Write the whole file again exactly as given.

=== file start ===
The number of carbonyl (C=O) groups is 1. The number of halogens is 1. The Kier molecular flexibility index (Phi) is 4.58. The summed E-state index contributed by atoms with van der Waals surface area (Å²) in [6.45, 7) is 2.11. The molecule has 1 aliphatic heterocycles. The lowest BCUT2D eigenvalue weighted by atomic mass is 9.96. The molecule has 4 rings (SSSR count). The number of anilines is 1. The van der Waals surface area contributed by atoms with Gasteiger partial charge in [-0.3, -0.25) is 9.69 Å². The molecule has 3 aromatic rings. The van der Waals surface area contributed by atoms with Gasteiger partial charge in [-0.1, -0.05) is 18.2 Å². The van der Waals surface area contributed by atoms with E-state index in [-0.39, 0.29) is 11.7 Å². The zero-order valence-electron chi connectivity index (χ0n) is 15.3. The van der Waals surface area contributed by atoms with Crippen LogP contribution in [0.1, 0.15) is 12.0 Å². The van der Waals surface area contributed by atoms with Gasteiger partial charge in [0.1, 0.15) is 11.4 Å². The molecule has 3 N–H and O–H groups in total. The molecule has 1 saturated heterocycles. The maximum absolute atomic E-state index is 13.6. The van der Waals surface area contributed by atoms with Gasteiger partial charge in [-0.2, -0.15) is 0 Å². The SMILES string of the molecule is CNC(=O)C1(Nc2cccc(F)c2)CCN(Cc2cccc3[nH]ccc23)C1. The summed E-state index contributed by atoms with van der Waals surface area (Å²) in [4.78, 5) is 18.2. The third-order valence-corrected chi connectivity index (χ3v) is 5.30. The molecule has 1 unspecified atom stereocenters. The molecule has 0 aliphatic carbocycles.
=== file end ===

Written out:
The number of carbonyl (C=O) groups is 1. The number of halogens is 1. The Kier molecular flexibility index (Phi) is 4.58. The summed E-state index contributed by atoms with van der Waals surface area (Å²) in [6.45, 7) is 2.11. The molecule has 1 aliphatic heterocycles. The lowest BCUT2D eigenvalue weighted by atomic mass is 9.96. The molecule has 4 rings (SSSR count). The number of anilines is 1. The van der Waals surface area contributed by atoms with Gasteiger partial charge in [-0.3, -0.25) is 9.69 Å². The molecule has 3 aromatic rings. The van der Waals surface area contributed by atoms with Gasteiger partial charge in [-0.1, -0.05) is 18.2 Å². The van der Waals surface area contributed by atoms with E-state index in [-0.39, 0.29) is 11.7 Å². The zero-order valence-electron chi connectivity index (χ0n) is 15.3. The van der Waals surface area contributed by atoms with Crippen LogP contribution in [0.1, 0.15) is 12.0 Å². The van der Waals surface area contributed by atoms with Gasteiger partial charge in [0.1, 0.15) is 11.4 Å². The molecule has 3 N–H and O–H groups in total. The molecule has 1 saturated heterocycles. The maximum absolute atomic E-state index is 13.6. The van der Waals surface area contributed by atoms with Gasteiger partial charge in [-0.2, -0.15) is 0 Å². The SMILES string of the molecule is CNC(=O)C1(Nc2cccc(F)c2)CCN(Cc2cccc3[nH]ccc23)C1. The summed E-state index contributed by atoms with van der Waals surface area (Å²) in [4.78, 5) is 18.2. The third-order valence-corrected chi connectivity index (χ3v) is 5.30. The molecule has 1 unspecified atom stereocenters. The molecule has 0 aliphatic carbocycles.